Written by Jennifer Childress Self. Self is a Senior Research Associate in WestEd’s Science and Engineering team and is the Science Review Lead of the NextGenScience project. This article first appeared on NextGenScience’s On the Same Wavelength blog and is adapted and posted here with permission.

Jennifer Childress SelfJoin Jennifer Childress Self at the National Science Teachers Association 2024 Leaders Institute

Presentation: Localizing High-Quality Instructional Materials to Improve Experiences for All Learners
Date: Thursday, March 21, 2024
Time & Location: 1:00 p.m. / Capitol Ballroom 1

When I was teaching in a school for students who were refugees, we didn’t have a lot of resources, but we did have instructional materials1 that covered the curriculum. Having those materials saved a lot of time in not having to create everything from scratch. However, the materials weren’t written with my students in mind and were unlikely to help them feel like they belonged in the classroom. I needed to modify the instructional materials I was given, but there weren’t any suggestions or models for how to ensure the changes I made would both meet my students’ needs and still meet the same learning goals.

Figure 4 from Science Instructional Materials Selection and Modification: A Landscape Analysis

NextGenScience chart

The situation I was in is common. It would be hard to find a teacher who doesn’t tweak given lesson plans in some way, even when they created the lesson plans themselves. Every student is different, and every class period is different. We always need to make adjustments for our students. Facilitating the learning of each student is the heart of what it means to be a teacher. So then, why is it so rare for teachers to get support for adjusting instructional materials?

NextGenScience recently released findings from a landscape analysis of educators’ actions and ideas related to modifying instructional materials. In our analysis, teachers overwhelmingly said they would prefer to be given materials that didn’t need any modification but that their current materials still need it. They therefore modify their materials to meet their students’ needs and the needs of their school system (such as better aligning to standards or reducing the amount of class time needed).

However, teachers also said they don’t feel supported to make the kinds of changes necessary to make their instructional materials work for their students and their schools. They said they need professional learning, time to plan with other teachers, and models of how to modify materials in a high-quality way.

Only about a quarter of teachers said they had access to any models that show what it could look like to modify materials to make them better support students or better align with the vision of A Framework for K–12 Science Education. As one district leader mentioned, “Models that exist are just the ideal. It would be helpful to see what it could look like to change materials when students aren’t at grade level.”

But teachers are professionals. Don’t they know how to use instructional materials?

Professional bakers are often known for their creativity, using the same starting ingredients in different ways. But baking is a science and an art, and some recipes will turn out very differently if essential ingredients are left out or there are subtle differences in the baker’s kitchen, like the altitude or humidity.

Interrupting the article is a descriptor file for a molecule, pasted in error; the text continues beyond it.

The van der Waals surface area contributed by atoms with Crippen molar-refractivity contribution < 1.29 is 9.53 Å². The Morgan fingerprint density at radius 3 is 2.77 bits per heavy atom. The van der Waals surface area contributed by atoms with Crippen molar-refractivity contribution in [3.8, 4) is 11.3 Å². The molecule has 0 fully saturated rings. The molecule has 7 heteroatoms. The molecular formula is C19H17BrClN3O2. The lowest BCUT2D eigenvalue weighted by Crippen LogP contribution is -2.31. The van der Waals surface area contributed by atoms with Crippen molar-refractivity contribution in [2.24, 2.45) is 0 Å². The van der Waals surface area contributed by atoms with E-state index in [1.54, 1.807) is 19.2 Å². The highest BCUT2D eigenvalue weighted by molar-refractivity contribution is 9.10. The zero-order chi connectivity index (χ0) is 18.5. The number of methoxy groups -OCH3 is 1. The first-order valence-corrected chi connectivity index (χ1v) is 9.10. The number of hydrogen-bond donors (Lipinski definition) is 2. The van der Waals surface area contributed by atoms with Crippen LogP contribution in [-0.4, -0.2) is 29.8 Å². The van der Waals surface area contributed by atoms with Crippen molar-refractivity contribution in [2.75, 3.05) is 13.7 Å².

Bakers need to learn the role of each ingredient and technique, letting them make informed but creative choices when they do something new. How many new bakers got better at getting exactly the kind of cookie they wanted thanks to pictures, videos, and reviews of other bakers detailing how different ingredients, techniques, and baking temperatures would change the result? Specific guidance can help others know what ingredients they could adjust and the outcomes of those adjustments.

Likewise, curriculum development is an art and a science. It is a long, extraordinarily detailed process, and in the best materials, there’s a rationale behind each activity and its order. When an essential step in instruction is omitted to save time (one of the top reasons teachers reported they modify materials), a lesson might not achieve its goal.

However, few teachers are getting the information they need to make informed choices with their materials. And although trial and error might work in a kitchen where the only downside is wasted time and ingredients, there could be bigger costs in a classroom.

The landscape analysis report includes recommendations for policymakers as well as developers of instructional materials, whether that development is done in the school district or in separate organizations. These recommendations include calls for supporting classroom teacher learning about the materials they’re using and effective strategies and methods for modifying those materials.

With professional learning, time and opportunities for collaboration, and models of quality modifications, we can help equip teachers to facilitate customized learning experiences for their students.

What about you? What strategies have you found useful when modifying science instructional materials? How do you ensure the essential parts stay intact?

[1] Instructional materials are the resources that teachers use to provide learning experiences for students and the resources that provide support and guidance for teachers on how to teach the materials. Short, J., & Hirsh, S. (2020). The elements: Transforming teaching through curriculum-based professional learning. Carnegie Corporation of New York.